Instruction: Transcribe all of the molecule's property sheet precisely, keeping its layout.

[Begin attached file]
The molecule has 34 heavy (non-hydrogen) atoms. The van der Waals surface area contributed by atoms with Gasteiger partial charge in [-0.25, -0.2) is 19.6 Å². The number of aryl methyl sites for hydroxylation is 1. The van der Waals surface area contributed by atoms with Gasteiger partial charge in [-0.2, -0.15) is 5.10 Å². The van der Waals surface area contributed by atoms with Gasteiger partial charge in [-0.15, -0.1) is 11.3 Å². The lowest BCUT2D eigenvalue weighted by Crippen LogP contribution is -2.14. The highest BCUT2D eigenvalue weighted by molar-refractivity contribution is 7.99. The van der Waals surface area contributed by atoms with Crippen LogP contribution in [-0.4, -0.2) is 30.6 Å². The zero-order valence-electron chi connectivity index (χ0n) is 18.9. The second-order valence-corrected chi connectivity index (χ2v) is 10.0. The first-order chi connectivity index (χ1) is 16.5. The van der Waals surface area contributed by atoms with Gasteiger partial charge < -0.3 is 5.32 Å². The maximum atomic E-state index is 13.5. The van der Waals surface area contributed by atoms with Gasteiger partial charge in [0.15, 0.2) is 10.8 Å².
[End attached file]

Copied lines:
The molecule has 34 heavy (non-hydrogen) atoms. The van der Waals surface area contributed by atoms with Gasteiger partial charge in [-0.25, -0.2) is 19.6 Å². The number of aryl methyl sites for hydroxylation is 1. The van der Waals surface area contributed by atoms with Gasteiger partial charge in [-0.2, -0.15) is 5.10 Å². The van der Waals surface area contributed by atoms with Gasteiger partial charge in [-0.15, -0.1) is 11.3 Å². The lowest BCUT2D eigenvalue weighted by Crippen LogP contribution is -2.14. The highest BCUT2D eigenvalue weighted by molar-refractivity contribution is 7.99. The van der Waals surface area contributed by atoms with Crippen LogP contribution in [-0.4, -0.2) is 30.6 Å². The zero-order valence-electron chi connectivity index (χ0n) is 18.9. The second-order valence-corrected chi connectivity index (χ2v) is 10.0. The first-order chi connectivity index (χ1) is 16.5. The van der Waals surface area contributed by atoms with Gasteiger partial charge < -0.3 is 5.32 Å². The maximum atomic E-state index is 13.5. The van der Waals surface area contributed by atoms with Gasteiger partial charge in [0.15, 0.2) is 10.8 Å².